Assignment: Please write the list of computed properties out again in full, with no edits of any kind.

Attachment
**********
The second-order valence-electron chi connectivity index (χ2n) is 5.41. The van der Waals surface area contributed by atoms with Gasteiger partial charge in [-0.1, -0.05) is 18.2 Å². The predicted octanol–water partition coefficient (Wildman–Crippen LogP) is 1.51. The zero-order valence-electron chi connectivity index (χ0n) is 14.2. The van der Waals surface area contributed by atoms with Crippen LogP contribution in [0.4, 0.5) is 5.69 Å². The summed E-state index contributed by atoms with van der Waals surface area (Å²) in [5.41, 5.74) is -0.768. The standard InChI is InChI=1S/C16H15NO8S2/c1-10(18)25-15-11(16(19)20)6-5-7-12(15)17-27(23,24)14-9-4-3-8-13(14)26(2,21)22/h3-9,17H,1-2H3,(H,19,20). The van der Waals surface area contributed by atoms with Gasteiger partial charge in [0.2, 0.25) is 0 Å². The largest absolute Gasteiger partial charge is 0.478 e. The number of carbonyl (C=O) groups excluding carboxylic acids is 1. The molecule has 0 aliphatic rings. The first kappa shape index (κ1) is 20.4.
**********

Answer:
The second-order valence-electron chi connectivity index (χ2n) is 5.41. The van der Waals surface area contributed by atoms with Gasteiger partial charge in [-0.1, -0.05) is 18.2 Å². The predicted octanol–water partition coefficient (Wildman–Crippen LogP) is 1.51. The zero-order valence-electron chi connectivity index (χ0n) is 14.2. The van der Waals surface area contributed by atoms with Crippen LogP contribution in [0.4, 0.5) is 5.69 Å². The summed E-state index contributed by atoms with van der Waals surface area (Å²) in [5.41, 5.74) is -0.768. The standard InChI is InChI=1S/C16H15NO8S2/c1-10(18)25-15-11(16(19)20)6-5-7-12(15)17-27(23,24)14-9-4-3-8-13(14)26(2,21)22/h3-9,17H,1-2H3,(H,19,20). The van der Waals surface area contributed by atoms with Gasteiger partial charge in [0.2, 0.25) is 0 Å². The largest absolute Gasteiger partial charge is 0.478 e. The number of carbonyl (C=O) groups excluding carboxylic acids is 1. The molecule has 0 aliphatic rings. The first kappa shape index (κ1) is 20.4.